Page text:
Glasgow lorry crash: Tributes are paid to those who died in horrific accident

Six people died in horrific smash, with 10 injured

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The Independent Online

Tributes were have been paid to three members of the same family who were killed after an out-of-control bin lorry ploughed into Christmas shoppers in Glasgow city centre.

Jack Sweeney, 68, died with his wife Lorraine, 69, and their 18-year-old granddaughter Erin McQuade, a student at Glasgow University, in the tragedy which killed at total of six people and injured many more.

Gillian Ewing, 52, from Edinburgh, Stephenie Tait, 29, a teacher from Glasgow, and Jacqueline Morton, 51, from Glasgow, were also killed when the vehicle mounted a busy pavement on Monday.

As a cordon around the crash site in George Square was lifted a huge bank of flowers built up.

Mr Sweeney’s relative John Sweeney said on Facebook he was “feeling heartbroken”. He said: “No words can describe the pain. RIP Jack, Lorraine and Erin.”

The couple had lived in Canada where Mr Sweeney was president of the Bramalea Celtic supporters club. Celtic FC’s chief executive, Peter Lawwell, sent his deepest condolences to everybody affected by the tragedy. He spoke of Jack Sweeney’s “strong connection” to the club.

 

A statement on the Bramalea Celtic Club’s Facebook page read: “It is with great shock and sadness we share with you our friend and past president Jack Sweeney, his wife Lorraine and granddaughter Erin were victims of today’s tragedy in Glasgow.

“Our thoughts and prayers go to the family and friends of the Sweeney family.”

Professor Anton Muscatelli, vice chancellor at Glasgow University, said it was “deeply saddened” to hear one of its graduates and a current student had been killed in George Square.

He said Stephenie Tait graduated in 2006 and Erin McQuade was a first-year English Literature student.

“This is an awful time for those concerned and for the wider university family,” he added.

Ms McQuade also worked at the luxury Cameron House Hotel on the banks of Loch Lomond.

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Stephenie Tait and Gillian Ewing were among the six people killed when the bin lorry lost control

The hotel said in a statement: “We are saddened to hear we have lost one of our brightest and dedicated members of housekeeping staff.” Ms Tait was described as “an excellent young teacher” by her colleagues at St Philomena’s Catholic primary in the city, who will be “sadly missed by both pupils and staff”.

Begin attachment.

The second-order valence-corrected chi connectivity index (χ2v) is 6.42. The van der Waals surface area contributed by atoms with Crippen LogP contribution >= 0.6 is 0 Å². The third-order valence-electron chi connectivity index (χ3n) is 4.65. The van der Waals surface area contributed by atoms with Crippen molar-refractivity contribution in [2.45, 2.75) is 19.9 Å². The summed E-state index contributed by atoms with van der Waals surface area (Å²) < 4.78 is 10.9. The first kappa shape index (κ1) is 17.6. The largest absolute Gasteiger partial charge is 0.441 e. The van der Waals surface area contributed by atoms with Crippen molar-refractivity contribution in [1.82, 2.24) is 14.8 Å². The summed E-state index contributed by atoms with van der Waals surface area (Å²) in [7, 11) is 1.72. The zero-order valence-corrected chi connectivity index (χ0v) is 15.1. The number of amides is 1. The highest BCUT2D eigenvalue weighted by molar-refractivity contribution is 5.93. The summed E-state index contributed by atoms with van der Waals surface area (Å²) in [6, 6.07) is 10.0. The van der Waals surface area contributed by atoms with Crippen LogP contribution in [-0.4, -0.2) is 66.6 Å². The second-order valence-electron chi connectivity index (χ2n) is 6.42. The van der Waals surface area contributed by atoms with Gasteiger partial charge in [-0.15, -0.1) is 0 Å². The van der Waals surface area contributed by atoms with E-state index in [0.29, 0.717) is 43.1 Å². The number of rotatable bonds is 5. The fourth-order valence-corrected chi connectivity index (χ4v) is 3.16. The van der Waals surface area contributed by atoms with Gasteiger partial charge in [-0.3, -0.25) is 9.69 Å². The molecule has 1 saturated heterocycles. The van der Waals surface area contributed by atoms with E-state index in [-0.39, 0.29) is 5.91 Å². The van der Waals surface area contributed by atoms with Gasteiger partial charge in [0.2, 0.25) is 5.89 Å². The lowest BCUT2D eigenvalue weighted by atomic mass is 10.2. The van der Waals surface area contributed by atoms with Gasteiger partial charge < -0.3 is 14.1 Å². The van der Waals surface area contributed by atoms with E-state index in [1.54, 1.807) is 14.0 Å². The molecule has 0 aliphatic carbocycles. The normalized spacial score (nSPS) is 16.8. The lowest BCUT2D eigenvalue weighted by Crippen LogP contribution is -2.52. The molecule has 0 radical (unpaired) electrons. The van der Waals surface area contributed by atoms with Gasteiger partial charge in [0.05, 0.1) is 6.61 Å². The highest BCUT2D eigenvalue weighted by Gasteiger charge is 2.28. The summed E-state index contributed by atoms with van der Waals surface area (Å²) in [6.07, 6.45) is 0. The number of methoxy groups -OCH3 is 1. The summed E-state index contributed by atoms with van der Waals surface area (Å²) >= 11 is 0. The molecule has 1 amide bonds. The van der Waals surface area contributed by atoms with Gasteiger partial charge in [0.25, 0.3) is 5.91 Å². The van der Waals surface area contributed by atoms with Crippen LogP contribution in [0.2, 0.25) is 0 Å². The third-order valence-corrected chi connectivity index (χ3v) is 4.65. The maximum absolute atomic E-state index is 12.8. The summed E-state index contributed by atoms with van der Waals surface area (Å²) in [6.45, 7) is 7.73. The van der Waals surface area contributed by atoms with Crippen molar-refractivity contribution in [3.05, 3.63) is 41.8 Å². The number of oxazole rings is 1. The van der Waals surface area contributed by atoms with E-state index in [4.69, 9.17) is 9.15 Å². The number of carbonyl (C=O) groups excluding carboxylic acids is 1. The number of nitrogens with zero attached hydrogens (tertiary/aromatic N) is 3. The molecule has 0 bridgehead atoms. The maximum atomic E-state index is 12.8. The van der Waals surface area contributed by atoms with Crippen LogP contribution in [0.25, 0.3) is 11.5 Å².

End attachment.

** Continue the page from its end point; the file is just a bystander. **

A Police Scotland investigation is underway into the cause of the incident and a report will be sent to the procurator fiscal.

Ten other people – including the driver of the lorry – sustained injuries and six were still being treated in hospitals around the city, with two of them in intensive care. Four patients have been allowed home.

Chief Superintendent Andy Bates, of Police Scotland, said it was a tragic incident “at a time when people were preparing for the festive season”.

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Candles and flowers are left near the Gallery of Modern Art as the city reopens after the bin lorry crash on Sunday (PA)

He said his thoughts are with the family and friends of those involved as he urged anyone with information – or footage – of the incident to contact police.

Scotland’s First Minister Nicola Sturgeon visited the scene today. “It is almost impossible to imagine what they (families of the bereaved and injured) are going through and I know that everyone across the city, across Scotland, across the UK, will be thinking of them today,” she told the BBC.

She added that Glasgow is a resilient city.

“We saw last year and we have seen again in the last 24 hours the incredible spirit of the people of Glasgow.”

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A tribute in Glasgow, it reads: 'To the 6 angels I never knew. R.I.P. Sleep tight' (PA)

She was referring to November 29 last year, when 10 people died in the Clutha Bar helicopter crash in Glasgow.

Ms Sturgeon also attended a service at the nearby St George’s Tron Church of Scotland. Reverend Stuart Smith said in just a few minutes “a scene of celebration and festive lights in George Square turned into devastation and despair”.

The truck was driving northwards on Queen Street at 2:30pm on Monday when it struck a pedestrian outside the Gallery of Modern Art, continuing up to 300m towards George Square, hitting more people, before crashing into the Millennium Hotel.

The Queen joined the tributes, and was “saddened” to hear of events, sending her and Prince Philip’s thoughts and prayers.

She said: “This sad event is made even more difficult as it comes at Christmas time.”

Devastated families: The victims

Keen Celtic fan, Jack Sweeney, 68, had previously been president of Bramalea Celtic Supporters Club in Canada, where he lived with his wife, Lorraine, 69, who was also killed in the tragedy.

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Jack Sweeney, left, and wife Lorraine Sweeney with their granddaughter, Erin McQuade

The couple are believed to have lived in Ontario, but returned to Scotland as they missed their family.

Their granddaughter Erin McQuade, 18, was killed with them as the family shopped. A first-year English Literature student at Glasgow University, she also worked as a housekeeper at the Cameron House Hotel near Loch Lomond, where staff described her as “bright and dedicated.”

Stephenie Tait, 29, was a teacher at St Philomena’s Primary School in Glasgow. Her headteacher, Catherine Gallagher, said: “Stephenie was an excellent young teacher, dedicated to the children. She will be sadly missed by both pupils and staff.”

Gillian Ewing, 52, who lived in Edinburgh, and Jacqueline Morton, 51, from Girvan, Glasgow, also died in the accident.

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